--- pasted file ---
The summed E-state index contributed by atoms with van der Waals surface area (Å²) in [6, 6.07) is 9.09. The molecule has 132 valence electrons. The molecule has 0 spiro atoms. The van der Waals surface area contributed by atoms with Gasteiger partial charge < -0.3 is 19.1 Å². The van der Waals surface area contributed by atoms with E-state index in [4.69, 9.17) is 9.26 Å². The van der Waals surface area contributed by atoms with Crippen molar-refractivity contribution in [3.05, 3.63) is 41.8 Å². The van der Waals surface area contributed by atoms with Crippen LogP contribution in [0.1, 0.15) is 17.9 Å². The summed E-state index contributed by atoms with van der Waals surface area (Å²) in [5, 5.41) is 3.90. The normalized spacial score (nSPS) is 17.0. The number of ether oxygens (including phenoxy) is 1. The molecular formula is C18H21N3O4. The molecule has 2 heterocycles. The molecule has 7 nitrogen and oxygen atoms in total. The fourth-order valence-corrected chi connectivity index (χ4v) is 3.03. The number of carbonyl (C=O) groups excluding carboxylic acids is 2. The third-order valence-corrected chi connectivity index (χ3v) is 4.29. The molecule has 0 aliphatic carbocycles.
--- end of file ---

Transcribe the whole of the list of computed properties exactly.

The summed E-state index contributed by atoms with van der Waals surface area (Å²) in [6, 6.07) is 9.09. The molecule has 132 valence electrons. The molecule has 0 spiro atoms. The van der Waals surface area contributed by atoms with Gasteiger partial charge < -0.3 is 19.1 Å². The van der Waals surface area contributed by atoms with E-state index in [4.69, 9.17) is 9.26 Å². The van der Waals surface area contributed by atoms with Crippen molar-refractivity contribution in [3.05, 3.63) is 41.8 Å². The van der Waals surface area contributed by atoms with Crippen LogP contribution in [0.1, 0.15) is 17.9 Å². The summed E-state index contributed by atoms with van der Waals surface area (Å²) in [5, 5.41) is 3.90. The normalized spacial score (nSPS) is 17.0. The number of ether oxygens (including phenoxy) is 1. The molecular formula is C18H21N3O4. The molecule has 2 heterocycles. The molecule has 7 nitrogen and oxygen atoms in total. The fourth-order valence-corrected chi connectivity index (χ4v) is 3.03. The number of carbonyl (C=O) groups excluding carboxylic acids is 2. The third-order valence-corrected chi connectivity index (χ3v) is 4.29. The molecule has 0 aliphatic carbocycles.